Karl Herrick

A technologist and web developer | Posts about technology encountered along the journey.

XWeather App

Rendering x-weather along with some of Polymer’s App Layout custom elements makes it look a lot better and paves the way for additional features. Also, learning more about various ways to isolate component functionality and exposing desired behavior has been appreciated. Implementing some kind of location search functionality seems like it would be a good next step.

State management has been particularly interesting to me, especially when various caching systems are involved, so there has been a bit of opportunity to gain additional understanding in this area as well. Even with all of the JavaScript used the initial Lighthouse and WebPageTest scores are promising:

XWeather App Lighthouse performance overview.

Racing with the Pi

Car ready to race

The Raspberry Pi continues to deliver on cool projects to spend time with the family on. As a non-serious entrant for this year’s wood car race, we used a Pi Zero, Pi Camera Module, USB Wi-Fi adapter, and UPS PIco to send it down the track while streaming the video.

We were able to build simply and get it under “regulation weight” by limiting the amount of hardware attached, and fastening everything with thumb tacks and hot glue. There’s a lot of functionality on the UPS PIco that could be used to make the process easier, like accessible pins, push buttons, LEDs, and a tiny speaker—but I opted to SSH into the car and run the following script manually to start the video stream:

#!/usr/bin/env bash

printf 'connect to http://0.0.0.0:8080/\n'

raspivid -o - -t 0 -hf -w 640 -h 480 -fps 24 | \
  cvlc -vvv stream:///dev/stdin \
    --sout '#standard{access=http,mux=ts,dst=:8080}' :demux=h264
Preview to race video

It was saved using a Mac, running VLC on the same wireless network:

#!/usr/bin/env bash

readonly HOSTNAME=piracecar
declare TIMESTAMP

TIMESTAMP=$(date +'%Y-%m-%d_%H-%m-%S')

/Applications/VLC.app/Contents/MacOS/VLC \
  -I rc http://${HOSTNAME}:8080 \
  --sout="#std{access=file,mux=mp4,dst=${TIMESTAMP}.mp4}"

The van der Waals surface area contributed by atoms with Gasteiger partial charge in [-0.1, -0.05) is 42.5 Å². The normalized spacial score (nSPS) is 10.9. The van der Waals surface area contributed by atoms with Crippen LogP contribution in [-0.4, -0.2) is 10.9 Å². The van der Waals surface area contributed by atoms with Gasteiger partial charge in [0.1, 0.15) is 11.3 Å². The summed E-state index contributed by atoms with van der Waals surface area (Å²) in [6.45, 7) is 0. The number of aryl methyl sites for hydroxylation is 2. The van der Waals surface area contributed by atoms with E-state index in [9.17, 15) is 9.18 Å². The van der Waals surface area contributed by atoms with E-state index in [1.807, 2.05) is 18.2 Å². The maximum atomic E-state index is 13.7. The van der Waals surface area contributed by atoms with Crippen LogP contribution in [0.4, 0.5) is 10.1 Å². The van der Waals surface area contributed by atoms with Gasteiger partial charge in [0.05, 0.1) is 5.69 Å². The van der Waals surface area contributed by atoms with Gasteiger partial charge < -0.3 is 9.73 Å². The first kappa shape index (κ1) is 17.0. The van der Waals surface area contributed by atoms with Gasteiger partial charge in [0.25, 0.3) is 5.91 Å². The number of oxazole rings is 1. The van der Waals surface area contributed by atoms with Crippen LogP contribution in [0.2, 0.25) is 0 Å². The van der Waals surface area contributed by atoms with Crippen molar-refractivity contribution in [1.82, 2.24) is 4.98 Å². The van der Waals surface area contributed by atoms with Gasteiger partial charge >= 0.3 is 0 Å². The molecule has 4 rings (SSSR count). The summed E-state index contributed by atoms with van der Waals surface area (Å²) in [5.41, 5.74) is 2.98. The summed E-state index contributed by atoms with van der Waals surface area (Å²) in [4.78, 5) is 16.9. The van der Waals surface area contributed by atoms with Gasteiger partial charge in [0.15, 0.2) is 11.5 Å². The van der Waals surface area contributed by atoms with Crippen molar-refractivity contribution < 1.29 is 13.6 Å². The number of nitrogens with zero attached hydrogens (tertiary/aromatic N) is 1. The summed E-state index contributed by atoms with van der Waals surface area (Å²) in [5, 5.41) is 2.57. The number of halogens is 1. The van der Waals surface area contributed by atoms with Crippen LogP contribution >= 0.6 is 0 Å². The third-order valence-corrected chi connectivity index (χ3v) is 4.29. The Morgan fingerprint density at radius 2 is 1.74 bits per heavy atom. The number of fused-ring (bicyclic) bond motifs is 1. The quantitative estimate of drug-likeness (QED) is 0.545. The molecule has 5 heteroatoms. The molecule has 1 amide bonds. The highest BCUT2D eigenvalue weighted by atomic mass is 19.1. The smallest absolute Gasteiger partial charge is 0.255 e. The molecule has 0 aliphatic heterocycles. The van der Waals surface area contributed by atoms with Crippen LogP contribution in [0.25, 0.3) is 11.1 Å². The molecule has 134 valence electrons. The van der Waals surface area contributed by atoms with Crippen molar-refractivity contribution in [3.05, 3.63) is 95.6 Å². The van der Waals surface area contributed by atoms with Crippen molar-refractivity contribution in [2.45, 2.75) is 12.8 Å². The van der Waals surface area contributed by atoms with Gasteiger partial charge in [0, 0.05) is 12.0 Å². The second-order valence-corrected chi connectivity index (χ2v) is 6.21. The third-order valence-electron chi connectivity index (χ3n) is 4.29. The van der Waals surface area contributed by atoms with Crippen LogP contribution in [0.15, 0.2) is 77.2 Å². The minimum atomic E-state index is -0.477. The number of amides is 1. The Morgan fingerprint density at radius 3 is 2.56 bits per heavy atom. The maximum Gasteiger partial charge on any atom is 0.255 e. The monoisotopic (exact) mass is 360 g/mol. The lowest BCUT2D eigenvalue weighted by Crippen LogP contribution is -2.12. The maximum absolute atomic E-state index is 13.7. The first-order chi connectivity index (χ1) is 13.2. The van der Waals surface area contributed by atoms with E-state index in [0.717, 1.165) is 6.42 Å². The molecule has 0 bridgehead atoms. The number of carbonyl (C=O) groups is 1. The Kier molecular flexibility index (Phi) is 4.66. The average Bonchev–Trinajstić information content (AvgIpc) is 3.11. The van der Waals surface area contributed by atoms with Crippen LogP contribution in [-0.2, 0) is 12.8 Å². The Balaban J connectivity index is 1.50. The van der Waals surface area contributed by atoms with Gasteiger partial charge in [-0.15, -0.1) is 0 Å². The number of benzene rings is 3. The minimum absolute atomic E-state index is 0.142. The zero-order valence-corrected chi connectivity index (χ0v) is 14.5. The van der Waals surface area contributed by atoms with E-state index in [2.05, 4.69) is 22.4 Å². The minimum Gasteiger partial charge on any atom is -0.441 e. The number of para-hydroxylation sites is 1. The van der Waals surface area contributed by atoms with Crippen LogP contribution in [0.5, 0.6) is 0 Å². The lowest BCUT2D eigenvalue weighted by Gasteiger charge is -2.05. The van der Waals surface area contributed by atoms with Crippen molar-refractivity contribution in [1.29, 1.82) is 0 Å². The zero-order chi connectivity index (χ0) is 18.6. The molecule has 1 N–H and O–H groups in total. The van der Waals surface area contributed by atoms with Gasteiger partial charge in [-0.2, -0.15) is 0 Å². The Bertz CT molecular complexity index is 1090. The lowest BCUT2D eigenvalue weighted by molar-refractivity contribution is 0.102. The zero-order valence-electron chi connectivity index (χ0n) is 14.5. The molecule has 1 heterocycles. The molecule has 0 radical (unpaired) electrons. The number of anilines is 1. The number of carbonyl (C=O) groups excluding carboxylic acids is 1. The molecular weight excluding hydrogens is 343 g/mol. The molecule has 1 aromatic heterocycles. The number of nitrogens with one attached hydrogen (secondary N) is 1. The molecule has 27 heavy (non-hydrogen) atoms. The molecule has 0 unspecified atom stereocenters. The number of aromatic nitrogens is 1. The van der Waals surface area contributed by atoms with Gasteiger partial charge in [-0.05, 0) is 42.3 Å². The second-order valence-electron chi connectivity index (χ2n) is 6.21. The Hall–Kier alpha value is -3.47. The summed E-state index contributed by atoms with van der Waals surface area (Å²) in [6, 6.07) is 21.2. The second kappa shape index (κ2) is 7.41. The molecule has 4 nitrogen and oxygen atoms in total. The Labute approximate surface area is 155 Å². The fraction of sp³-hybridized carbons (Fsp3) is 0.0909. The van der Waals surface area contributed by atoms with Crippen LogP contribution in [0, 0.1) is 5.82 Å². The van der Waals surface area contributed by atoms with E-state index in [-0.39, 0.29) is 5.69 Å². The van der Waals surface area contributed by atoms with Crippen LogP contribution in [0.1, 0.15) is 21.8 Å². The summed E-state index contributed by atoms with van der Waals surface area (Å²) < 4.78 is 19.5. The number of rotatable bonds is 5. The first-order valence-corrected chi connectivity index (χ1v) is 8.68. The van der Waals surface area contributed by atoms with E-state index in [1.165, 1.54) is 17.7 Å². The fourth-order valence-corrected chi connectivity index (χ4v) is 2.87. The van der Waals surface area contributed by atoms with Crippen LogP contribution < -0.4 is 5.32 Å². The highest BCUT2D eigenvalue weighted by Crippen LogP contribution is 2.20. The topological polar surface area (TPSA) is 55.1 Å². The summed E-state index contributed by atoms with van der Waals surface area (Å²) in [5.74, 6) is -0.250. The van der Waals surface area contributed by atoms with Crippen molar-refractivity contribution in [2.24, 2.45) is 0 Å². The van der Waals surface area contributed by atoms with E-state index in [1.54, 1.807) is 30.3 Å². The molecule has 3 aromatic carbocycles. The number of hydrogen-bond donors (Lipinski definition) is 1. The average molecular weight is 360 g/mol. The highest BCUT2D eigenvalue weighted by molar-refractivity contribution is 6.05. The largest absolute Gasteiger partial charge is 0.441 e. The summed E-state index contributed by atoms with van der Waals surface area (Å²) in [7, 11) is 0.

Experimenting with x-postpress

x-postpress screenshot in the devtools

While building using the custom elements v1 standard is achievable in a normal workflow, high quality libraries providing a wrapper on top of the standard seem like a more productive choice for my usage—especially any that offer a unified way to support Internet Explorer 11. After investigating a few, I decided to give LitElement a closer look. The guide says that it “is a simple base class for creating fast, lightweight web components that work in any web page with any framework.” I want that, and it’s coming from the Polymer project, so it seems like a good choice.

The small Web Component I built to try it out has its main functionality in the render method. It has the primary job of returning a template composed of styles, slotted content, and the articles loaded using the until directive from lit-html.

return html`
  ${styles}
  <slot name="articles"></slot>
  ${until(
    articles({
      apiUrl: this.apiUrl,
      siteUrl: this.siteUrl
    }),
    loading
  )}
`

All of the content becomes encapsulated within the x-postpress element, with the styles inside of the shadow root exposed through CSS custom properties.

x-postpress screenshot in the devtools

When used by the consumer, WordPress posts are fetched from the REST API. Try it out by adding the following script tag:

<script type="module" src="https://unpkg.com/x-postpress"></script>

Then declare the x-postpress element with the apiHost attribute set to the appropriate WordPress installation. There are other attributes that can be set to control the requested results. In the example below, the per_page attribute specifies that only one article for each “page” in the payload should be returned.

<x-postpress
  apiHost="https://content.example.com"
  per_page="1"
>
</x-postpress>

The repository also includes a few basic unit and integration tests. These start on Travis CI after a pull request is issued on GitHub. While the Chrome and Firefox tests are executed inside of a Docker image (Mocha for unit and Puppeteer for integration), unit tests are also sent to Sauce Labs for Windows and macOS browser testing.

I can see the potential in having all of the tests run there as they support a wide variety of platforms and configurations. Additionally, thorough mobile testing is hard (especially at any scale), so it is nice to see they offer help for open source projects.

The most exciting part of the whole thing in my opinion is its shareability. Whether loading the element in a script tag, or including it in a project as part of a build step—getting the results into the browser is easier than ever (based on my past experience anyway). For a live example, try it out at CodeSandbox.